The Labor Department reported Wednesday that consumer prices have risen in the past year by 5.4%. Prices have risen at an annualized rate of 7.1% in 2021 and 8.4% in the past three months. The underlying drivers of consumer inflation are rising at least as fast, with the annual Producer Price Index for 2021 up 10.6% through June and the Import Price Index up 15.8%.
With virtually every inflation warning light flashing red for the first time since the early 1980s, why is there so little concern in Washington about what a growing number of Americans fear is a building crisis? Congress is readying another $4 trillion to $5 trillion of spending fuel for the fire, the White House urges lawmakers to do more and do it sooner, and the Federal Reserve advocates, aids and abets. In America, those who work and sweat for a living gather around their kitchen tables trying to make ends meet as their dreams of homeownership or a new truck slip away. Is it possible that Washington and its principal constituencies are now so protected from inflation that to the president, House speaker and Senate majority leader a new wave of inflation is a small price to pay for the progressive dream of an America dominated by government?
Even a cursory accounting reveals the great divide between the protected and the unprotected. The seven largest benefit programs—Social Security, Medicare, Supplemental Security Income, the Children’s Health Insurance Program, the Supplemental Nutrition Assistance Program, civil-service retirement and military pensions—all automatically receive adjustments to benefit levels to offset the effects of inflation. This protection covers roughly 127 million people. And 169 million beneficiaries receive automatic inflation protection in programs ranging from Medicaid and ObamaCare tax credits to student loans, and any program whose eligibility is tied to the poverty rate, which itself is adjusted for inflation.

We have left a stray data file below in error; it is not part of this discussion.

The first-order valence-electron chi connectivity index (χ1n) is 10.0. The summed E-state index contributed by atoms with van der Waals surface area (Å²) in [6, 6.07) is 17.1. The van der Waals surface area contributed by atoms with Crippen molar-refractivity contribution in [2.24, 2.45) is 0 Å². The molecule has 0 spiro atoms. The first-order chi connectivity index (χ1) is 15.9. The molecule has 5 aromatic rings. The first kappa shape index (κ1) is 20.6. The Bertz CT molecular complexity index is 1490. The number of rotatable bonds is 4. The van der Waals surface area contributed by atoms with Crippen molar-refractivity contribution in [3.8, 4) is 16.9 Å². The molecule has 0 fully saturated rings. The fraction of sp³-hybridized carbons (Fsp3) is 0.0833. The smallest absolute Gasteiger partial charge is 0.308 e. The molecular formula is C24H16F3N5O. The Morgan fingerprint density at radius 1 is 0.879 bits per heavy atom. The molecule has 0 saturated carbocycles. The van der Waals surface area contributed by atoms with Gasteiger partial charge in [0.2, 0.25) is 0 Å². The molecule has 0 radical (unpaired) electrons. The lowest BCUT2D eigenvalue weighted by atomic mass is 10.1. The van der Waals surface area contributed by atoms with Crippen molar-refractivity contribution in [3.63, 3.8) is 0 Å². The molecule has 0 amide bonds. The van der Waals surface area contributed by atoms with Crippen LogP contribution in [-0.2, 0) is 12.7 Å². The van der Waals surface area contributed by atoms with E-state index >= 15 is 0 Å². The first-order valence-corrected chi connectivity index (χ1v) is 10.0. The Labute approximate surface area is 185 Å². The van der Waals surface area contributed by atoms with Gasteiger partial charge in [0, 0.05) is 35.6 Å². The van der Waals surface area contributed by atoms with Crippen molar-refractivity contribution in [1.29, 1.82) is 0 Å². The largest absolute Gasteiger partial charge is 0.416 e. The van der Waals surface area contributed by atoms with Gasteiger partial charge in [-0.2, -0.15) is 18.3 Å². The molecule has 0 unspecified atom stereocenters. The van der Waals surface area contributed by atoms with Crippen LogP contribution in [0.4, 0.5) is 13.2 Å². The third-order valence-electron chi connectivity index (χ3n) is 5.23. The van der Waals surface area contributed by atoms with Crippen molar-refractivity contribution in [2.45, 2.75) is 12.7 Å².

For those federal programs not automatically adjusted for inflation, Congress uses a budget process called “current services baseline” that sets the federal budget for every department, agency, program, project and activity at the previous year’s spending level plus an adjustment for inflation. In this wondrous world, more spending is not an increase unless it’s above the inflation rate, and an increase in spending by less than the inflation rate is deemed a cut.
In the past 75 years, total federal spending has grown by more than the inflation rate in all but 11 years. Those years mostly occurred after a previous surge in defense spending was reversed, such as after the U.S. exited from Iraq in 2011, or after a targeted spending surge, such as when the 2009 stimulus was spent out.